arizona, article, business, deep fried onion rings, Diné, economy, Flagstaff, food, Indian Country, journalism, Leupp, Native American, Native American business, Native American issues, NAU, Navajo, Navajo Nation, news, Northern Arizona, photography, Reservation, reservation economy, travel, writing
You can see Leupp from miles around, where it’s perched on a small plateau overlooking the high desert. Surrounding the town are dozens of small houses, each spread over several acres. Cows look up from grazing on small patches of yellowed wild grass to watch my car speed down the rough, two lane road leading into town.
On Leupp Road — the only named street in the tiny town of 1,605 — across a two-and-a-half foot deep trench filled with rainwater, sits an 18-foot trailer with a flashing LED sign in the window reading “Open.” Behind it, the Leupp Boarding School looms like a fortress and the spire of the Church of Jesus Christ of Latter-day Saints pierces the clear blue sky. In comparison, the trailer looks insignificant, but it is the home of an unlikely success story. The smell of hamburgers and deep fried onion rings wafts over the whole area around the trailer, attracting several dogs. One car after another braves the deep puddle to get there. I follow suit, figuring that the locals know best.
Inside, Chris Begay and Genevieve Gonnie are busy preparing a brown bag special for a customer. In between orders, we chat about their business.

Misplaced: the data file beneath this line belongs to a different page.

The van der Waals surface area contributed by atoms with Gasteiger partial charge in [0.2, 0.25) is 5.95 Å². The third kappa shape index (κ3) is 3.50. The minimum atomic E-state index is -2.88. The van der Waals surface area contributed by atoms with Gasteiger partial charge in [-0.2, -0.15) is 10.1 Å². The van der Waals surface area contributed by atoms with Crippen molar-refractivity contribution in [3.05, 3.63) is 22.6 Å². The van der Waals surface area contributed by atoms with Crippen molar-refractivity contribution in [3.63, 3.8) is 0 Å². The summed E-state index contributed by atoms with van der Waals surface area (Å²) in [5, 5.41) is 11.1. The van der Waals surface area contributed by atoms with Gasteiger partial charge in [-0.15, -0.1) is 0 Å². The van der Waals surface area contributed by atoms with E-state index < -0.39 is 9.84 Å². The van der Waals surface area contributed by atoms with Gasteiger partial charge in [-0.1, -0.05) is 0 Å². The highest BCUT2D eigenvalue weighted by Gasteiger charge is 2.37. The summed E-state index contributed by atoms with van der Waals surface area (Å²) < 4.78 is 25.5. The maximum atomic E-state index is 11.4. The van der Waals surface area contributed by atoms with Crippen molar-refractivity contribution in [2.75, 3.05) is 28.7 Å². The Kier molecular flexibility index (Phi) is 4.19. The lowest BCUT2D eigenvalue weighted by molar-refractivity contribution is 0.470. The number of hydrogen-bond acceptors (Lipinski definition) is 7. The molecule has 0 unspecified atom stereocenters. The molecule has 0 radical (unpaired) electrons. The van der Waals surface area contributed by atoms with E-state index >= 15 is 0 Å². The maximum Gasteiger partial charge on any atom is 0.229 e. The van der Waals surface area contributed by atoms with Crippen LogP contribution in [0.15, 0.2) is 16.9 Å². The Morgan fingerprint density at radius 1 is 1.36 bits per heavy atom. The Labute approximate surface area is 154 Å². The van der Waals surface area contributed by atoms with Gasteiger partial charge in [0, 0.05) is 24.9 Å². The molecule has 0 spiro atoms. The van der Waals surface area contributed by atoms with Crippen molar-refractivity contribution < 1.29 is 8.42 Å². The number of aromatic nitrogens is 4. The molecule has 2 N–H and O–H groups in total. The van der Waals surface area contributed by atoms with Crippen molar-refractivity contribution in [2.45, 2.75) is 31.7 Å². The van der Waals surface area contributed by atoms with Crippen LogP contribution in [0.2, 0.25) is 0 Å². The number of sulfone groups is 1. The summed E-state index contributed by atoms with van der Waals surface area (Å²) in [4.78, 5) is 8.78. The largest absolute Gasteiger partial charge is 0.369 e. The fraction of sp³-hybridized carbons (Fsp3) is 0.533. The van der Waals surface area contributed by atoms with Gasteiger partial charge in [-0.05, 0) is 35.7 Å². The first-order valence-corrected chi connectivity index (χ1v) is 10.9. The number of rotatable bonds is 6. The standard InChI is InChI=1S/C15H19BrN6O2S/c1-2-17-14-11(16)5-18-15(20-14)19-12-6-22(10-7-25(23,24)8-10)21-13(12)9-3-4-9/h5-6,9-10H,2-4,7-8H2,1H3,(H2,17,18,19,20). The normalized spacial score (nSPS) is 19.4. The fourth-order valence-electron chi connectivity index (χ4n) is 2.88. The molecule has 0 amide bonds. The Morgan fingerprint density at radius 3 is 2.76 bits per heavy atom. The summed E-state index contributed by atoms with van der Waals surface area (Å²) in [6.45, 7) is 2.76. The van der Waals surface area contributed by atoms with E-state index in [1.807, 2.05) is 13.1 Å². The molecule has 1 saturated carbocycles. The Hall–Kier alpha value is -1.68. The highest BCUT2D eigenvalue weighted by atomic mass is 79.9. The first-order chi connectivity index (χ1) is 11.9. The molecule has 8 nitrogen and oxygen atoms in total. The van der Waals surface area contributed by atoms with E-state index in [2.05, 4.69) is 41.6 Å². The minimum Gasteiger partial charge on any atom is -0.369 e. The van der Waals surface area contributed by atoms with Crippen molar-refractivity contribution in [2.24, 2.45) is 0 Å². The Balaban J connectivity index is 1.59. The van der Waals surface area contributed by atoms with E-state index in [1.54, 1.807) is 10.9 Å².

“We’ve been doing this for what? Three… Four… Four-and-a-half years?” Begay says, looking to his business partner.
“Yeah, four-and-half years,” Gonnie confirms.
Begay and Gonnie are the co-owners of L.A. Fresh Grill. They started by offering free fry bread to people who filled out credit applications back when they both sold cars. They soon found that they could make more money selling their food than they could on commission and so they set up on the side of the road one day with some fry bread. Three hours later, they sold out. Eight months later, they had enough money to buy their trailer.
They consider themselves fortunate to have done so well for themselves. Some of the other vendors parked around here have been selling the same thing for 20 or 30 years and still drive the same broken down vehicles, Begay says.
L.A. Fresh Grill has become a staple in Leupp. Regular customer Jonathan Yazzie is quick to inform me that the onions rings are “the best.”
“We had a couple older ladies drive all the way from Ship Rock just to come to our food stand,” Begay says with an air of pride. “We’ve sent fry bread to Miami —”
“—And Canada,” his aunt, who often comes to visit, interjects.
When asked about the state of the state of the economy in the area, though, their smiles fade a little. L.A. Fresh Grill has seen a decline in its clientele over the past year.
“It’s the economy,” Gonnie says, shaking her head bitterly.
Still, things are looking up for the pair. They have hopes of opening a permanent cafe, but it’s hard to get around the bureaucratic red tape.
“There’s a lot of favoritism with the Navajo Nation,” Gonnie says. She leans a little closer to the small window. “There are a lot of people who want to start things, but it’s hard to get permission to do it.”
— 30 —
Jonny Eberle is a writer, photographer, filmmaker and social media manager in Flagstaff, AZ, where he enjoys referring to himself in the third person. You can follow him on Twitter at @jonnyeberle.